20469 - INSTITUTIONS, GOVERNMENT AND SOCIETY - MODULE I
Course taught in English
Class-group lessons delivered on campus
How do you design a research project? How do you identify a good topic, and what steps do you take from the start to producing a publishable paper? In this course we will take you from the very beginnings of your research idea through to producing high-impact research. We will show you how to define a feasible topic, conduct a systematic review of literature, and identify the appropriate method for your research question. The course will help you learn how to read effectively, so that you can write better and feel confident when critiquing existing research. We will also help you to avoid some of the most common pitfalls that graduate students make when engaging in research for what may be first time. In so doing the course we will cover multiple research methods which will help you, albeit less from a technical aspect (which is covered in your other courses) but from the perspective of design and real-world impact. Our training in this course is not bound to the confines of a specific field. We will, however, draw heavily on examples from economics, political science and population health. The overarching aim is to help you become good scientists – and to transition from being passive ‘consumers of research’ to start actively producing your own sound science by the end of the course.
The first part of the course covers causal inference in the social sciences by presenting the main models used in contemporary research. The second part discusses validity of empirical studies and complement the first part of the course with additional methods/topics that are increasingnly popular in empirical research in the social sciences.
Part 1. Main analytical approaches for causal interference:
The conterfactual model.
Randomization and its discontents.
Regression Discontinuity Design.
Part 2. Validity and additional topics/methods for empirical research in the social sciences:
Survey research and sampling.
Social Network Analysis
Systematic Reviews and meta-analsysis.
Validity of research designs.
- Conduct and write a systematic literature review
- Understand the logics of causal inference.
- Master different models to test causality.
- Critically review a scientific paper
- Conduct and write a systematic review
- Produce a research proposal and present it in public
- Work in groups to prepare a research proposal.
- Conduct a Systematic Review
- Prepare a research proposal.
- Deliver a presentation of a research proposal
- Face-to-face lectures
- Group assignments
Through the preparation and discussion of the systematic review and the research proposal the faculty interacts with students to check their ideas. The presentation in class gives the opportunity to be exposed to a variety of research designs and methods in the social sciences in general and in economics in particular. Collaboration between peers also offers the opportunity to foster creativity, acquire presentation skills, learn from peers and understand the criteria used to assess research proposals in scientific international settings.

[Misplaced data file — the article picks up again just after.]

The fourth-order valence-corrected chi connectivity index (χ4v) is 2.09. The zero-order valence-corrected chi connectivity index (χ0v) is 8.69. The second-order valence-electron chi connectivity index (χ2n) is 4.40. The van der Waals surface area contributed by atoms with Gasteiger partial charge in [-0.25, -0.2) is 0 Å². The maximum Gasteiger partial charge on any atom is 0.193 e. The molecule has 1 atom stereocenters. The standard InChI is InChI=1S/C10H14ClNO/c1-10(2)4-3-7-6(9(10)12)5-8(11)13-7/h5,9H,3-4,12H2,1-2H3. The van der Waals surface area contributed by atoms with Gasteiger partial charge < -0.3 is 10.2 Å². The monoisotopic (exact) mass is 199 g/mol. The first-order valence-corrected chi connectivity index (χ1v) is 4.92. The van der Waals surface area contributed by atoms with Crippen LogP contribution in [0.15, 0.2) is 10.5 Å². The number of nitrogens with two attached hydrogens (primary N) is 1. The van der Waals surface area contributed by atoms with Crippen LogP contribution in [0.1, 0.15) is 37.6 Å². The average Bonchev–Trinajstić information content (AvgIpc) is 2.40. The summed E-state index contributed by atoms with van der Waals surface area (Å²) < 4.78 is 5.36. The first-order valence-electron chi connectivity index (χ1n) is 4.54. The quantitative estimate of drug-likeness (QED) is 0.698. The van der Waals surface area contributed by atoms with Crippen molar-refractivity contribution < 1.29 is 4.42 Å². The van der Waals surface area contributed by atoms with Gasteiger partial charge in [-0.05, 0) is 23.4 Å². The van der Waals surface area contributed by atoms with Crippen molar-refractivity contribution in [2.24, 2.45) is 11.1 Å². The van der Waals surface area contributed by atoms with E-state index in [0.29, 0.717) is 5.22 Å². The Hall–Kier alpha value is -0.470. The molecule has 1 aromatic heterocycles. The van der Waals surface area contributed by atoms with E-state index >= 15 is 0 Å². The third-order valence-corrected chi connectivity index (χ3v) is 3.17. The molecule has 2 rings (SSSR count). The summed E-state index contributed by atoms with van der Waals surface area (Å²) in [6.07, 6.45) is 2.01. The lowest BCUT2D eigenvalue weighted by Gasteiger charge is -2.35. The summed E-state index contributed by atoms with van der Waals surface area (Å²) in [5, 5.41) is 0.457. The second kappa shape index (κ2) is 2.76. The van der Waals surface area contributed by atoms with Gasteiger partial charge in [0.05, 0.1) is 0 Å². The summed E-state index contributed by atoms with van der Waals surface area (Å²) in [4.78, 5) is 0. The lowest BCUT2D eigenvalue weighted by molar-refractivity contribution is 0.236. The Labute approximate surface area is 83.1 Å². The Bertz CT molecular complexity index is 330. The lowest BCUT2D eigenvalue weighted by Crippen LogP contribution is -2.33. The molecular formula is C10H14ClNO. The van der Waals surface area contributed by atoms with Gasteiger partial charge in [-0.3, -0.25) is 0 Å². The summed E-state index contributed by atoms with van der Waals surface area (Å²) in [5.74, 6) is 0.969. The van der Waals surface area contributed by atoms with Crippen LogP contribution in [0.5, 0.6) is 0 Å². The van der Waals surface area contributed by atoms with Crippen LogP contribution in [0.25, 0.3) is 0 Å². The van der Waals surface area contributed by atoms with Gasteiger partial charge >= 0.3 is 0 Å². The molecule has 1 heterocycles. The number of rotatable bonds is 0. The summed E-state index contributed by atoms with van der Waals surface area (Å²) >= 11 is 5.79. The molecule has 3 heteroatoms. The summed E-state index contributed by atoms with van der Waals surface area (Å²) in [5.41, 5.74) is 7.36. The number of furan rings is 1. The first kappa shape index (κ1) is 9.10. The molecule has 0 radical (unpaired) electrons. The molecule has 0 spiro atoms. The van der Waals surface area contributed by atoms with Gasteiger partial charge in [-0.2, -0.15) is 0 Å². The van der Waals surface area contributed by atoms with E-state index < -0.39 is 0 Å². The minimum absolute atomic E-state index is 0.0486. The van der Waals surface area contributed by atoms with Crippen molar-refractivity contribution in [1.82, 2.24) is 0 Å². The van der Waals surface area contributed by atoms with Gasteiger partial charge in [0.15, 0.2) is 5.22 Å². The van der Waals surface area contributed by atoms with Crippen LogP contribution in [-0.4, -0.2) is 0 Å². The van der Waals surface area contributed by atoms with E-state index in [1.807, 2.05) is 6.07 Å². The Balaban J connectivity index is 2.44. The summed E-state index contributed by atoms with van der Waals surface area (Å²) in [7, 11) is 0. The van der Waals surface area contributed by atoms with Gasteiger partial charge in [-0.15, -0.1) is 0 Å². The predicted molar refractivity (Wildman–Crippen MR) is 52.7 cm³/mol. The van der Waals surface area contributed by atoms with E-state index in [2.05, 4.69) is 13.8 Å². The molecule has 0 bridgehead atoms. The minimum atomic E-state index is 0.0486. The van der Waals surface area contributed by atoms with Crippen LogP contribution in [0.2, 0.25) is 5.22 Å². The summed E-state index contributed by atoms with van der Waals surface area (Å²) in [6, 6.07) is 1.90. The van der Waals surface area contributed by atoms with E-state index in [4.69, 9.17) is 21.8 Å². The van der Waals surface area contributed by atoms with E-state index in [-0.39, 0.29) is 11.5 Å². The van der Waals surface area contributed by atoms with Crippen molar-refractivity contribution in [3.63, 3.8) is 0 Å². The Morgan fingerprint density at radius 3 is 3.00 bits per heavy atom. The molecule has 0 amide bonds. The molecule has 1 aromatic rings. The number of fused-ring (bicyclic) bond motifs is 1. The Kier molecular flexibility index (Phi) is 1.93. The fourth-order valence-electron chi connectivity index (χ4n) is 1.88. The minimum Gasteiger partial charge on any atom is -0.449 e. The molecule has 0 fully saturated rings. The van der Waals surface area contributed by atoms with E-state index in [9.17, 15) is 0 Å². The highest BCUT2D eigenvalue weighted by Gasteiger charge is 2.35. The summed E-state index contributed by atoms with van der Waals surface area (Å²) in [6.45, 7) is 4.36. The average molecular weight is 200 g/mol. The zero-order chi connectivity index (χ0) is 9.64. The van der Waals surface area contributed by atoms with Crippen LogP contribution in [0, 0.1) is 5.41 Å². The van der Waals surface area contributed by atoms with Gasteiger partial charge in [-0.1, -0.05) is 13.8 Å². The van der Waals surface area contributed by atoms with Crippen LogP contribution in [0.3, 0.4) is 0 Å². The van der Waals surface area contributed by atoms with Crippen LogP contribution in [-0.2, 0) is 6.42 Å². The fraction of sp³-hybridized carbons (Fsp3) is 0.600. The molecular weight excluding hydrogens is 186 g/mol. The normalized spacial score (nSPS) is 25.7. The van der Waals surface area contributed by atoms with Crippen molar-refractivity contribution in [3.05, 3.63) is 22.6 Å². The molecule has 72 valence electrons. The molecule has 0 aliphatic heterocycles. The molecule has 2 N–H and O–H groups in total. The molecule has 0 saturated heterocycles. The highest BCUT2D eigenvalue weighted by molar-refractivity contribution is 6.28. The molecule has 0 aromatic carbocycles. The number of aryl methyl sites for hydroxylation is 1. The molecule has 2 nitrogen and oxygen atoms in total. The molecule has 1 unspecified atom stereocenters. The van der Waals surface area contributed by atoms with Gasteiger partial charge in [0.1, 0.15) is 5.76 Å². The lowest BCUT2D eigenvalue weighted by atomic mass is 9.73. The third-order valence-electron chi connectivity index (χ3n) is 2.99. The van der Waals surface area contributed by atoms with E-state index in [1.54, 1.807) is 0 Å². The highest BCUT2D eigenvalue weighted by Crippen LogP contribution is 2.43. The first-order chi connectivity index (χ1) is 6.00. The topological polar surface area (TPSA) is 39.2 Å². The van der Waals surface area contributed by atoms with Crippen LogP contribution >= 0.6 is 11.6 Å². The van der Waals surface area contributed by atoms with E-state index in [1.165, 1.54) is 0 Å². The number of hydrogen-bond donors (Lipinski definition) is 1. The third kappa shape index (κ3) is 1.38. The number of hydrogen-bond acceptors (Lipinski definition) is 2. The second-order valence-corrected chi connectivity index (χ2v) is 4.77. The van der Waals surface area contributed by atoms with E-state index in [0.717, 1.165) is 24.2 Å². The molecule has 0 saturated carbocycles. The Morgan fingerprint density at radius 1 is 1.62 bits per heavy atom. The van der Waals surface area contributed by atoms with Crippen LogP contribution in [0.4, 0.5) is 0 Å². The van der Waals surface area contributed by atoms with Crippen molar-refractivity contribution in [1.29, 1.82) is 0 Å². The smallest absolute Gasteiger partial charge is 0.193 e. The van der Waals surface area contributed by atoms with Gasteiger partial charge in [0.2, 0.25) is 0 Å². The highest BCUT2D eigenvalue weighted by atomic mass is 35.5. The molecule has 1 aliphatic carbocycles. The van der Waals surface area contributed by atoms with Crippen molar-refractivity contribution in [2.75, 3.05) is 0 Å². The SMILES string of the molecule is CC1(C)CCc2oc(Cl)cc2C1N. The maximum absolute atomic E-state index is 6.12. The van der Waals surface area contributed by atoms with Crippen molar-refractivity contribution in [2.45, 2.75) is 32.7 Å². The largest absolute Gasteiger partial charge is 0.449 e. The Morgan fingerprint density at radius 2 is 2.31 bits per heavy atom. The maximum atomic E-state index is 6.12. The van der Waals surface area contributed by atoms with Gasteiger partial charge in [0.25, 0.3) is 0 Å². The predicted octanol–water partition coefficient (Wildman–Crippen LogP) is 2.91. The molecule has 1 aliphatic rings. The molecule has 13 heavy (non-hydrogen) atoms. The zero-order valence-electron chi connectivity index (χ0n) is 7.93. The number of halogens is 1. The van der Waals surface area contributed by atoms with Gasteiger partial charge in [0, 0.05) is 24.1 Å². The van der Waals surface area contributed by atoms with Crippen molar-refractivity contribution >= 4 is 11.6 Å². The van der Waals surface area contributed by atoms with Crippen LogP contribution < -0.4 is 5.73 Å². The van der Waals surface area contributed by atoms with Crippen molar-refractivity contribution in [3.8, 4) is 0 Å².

Students' assessment will be based on three elements to assess the overall comprehension of the content of the course: a) testing that they fully understand the essential approaches of research methods, b) conducting a literature review to summarize scientific evidence in a transparent and systematic way, c) conceptualizing an original research proposal to be presented in class. Each of these elements tests different competences and provides students with the essential approaches to master research design in the social sciences.
Systematic review. Short paper no longer than 3000 words to be delivered on October 9th (10%).
Group project. Project proposal presented by 4 students delivered in the last four sessions of the course (20%).
Final written exam. Two hours exam with multiple choice and 2 open-ended questions (70%).
Students' assessment will be based on two elements to assess the overall comprehension of the content of the course: testing that students fully understand the essential approaches of research methods and writing an original research proposal. Each of the elements tests different competences and provides students with the essential approaches to understand research design in the social sciences.
Final written exam. Two hours exam with multiple choice and 2 open-ended questions (60%).
Individual research proposal. A word document no longer than 10000 words to be submitted submitted no later than 10 days before the date of the exam (40%).
The main text used in the course is
Dunning, T. 2012. Natural experiments in the social sciences. A design-based approach. Strategies for social inquiry.
Other texts that cover research design and methods that can help students to cover possible methodological gaps on specific topic are:
- Cunningham, S. 2021. Causal inference: The Mixtape.
- Angrist JD and Pische JS. 2018. Mostly Harmless Econometrics
Material for each syllabus is reported in the syllabus of the course